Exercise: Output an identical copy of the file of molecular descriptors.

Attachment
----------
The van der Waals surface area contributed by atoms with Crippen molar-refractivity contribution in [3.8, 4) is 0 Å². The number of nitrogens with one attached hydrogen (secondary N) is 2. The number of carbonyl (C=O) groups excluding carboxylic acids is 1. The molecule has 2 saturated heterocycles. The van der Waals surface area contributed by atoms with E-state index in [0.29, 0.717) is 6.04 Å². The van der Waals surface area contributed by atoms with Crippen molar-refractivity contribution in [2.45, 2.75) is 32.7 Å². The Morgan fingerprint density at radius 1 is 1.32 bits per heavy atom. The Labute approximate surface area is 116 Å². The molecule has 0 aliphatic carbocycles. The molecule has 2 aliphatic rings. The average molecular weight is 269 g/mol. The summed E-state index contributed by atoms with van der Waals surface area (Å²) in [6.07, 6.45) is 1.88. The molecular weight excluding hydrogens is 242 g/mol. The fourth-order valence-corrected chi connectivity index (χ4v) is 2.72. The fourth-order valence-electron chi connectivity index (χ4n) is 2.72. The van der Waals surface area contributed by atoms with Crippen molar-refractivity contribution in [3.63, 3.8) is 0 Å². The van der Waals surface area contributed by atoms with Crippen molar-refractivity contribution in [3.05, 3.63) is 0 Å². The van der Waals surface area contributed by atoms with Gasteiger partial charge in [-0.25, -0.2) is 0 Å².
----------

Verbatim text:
The van der Waals surface area contributed by atoms with Crippen molar-refractivity contribution in [3.8, 4) is 0 Å². The number of nitrogens with one attached hydrogen (secondary N) is 2. The number of carbonyl (C=O) groups excluding carboxylic acids is 1. The molecule has 2 saturated heterocycles. The van der Waals surface area contributed by atoms with E-state index in [0.29, 0.717) is 6.04 Å². The van der Waals surface area contributed by atoms with Crippen molar-refractivity contribution in [2.45, 2.75) is 32.7 Å². The Morgan fingerprint density at radius 1 is 1.32 bits per heavy atom. The Labute approximate surface area is 116 Å². The molecule has 0 aliphatic carbocycles. The molecule has 2 aliphatic rings. The average molecular weight is 269 g/mol. The summed E-state index contributed by atoms with van der Waals surface area (Å²) in [6.07, 6.45) is 1.88. The molecular weight excluding hydrogens is 242 g/mol. The fourth-order valence-corrected chi connectivity index (χ4v) is 2.72. The fourth-order valence-electron chi connectivity index (χ4n) is 2.72. The van der Waals surface area contributed by atoms with Crippen molar-refractivity contribution in [3.63, 3.8) is 0 Å². The van der Waals surface area contributed by atoms with Crippen molar-refractivity contribution in [3.05, 3.63) is 0 Å². The van der Waals surface area contributed by atoms with Gasteiger partial charge in [-0.25, -0.2) is 0 Å².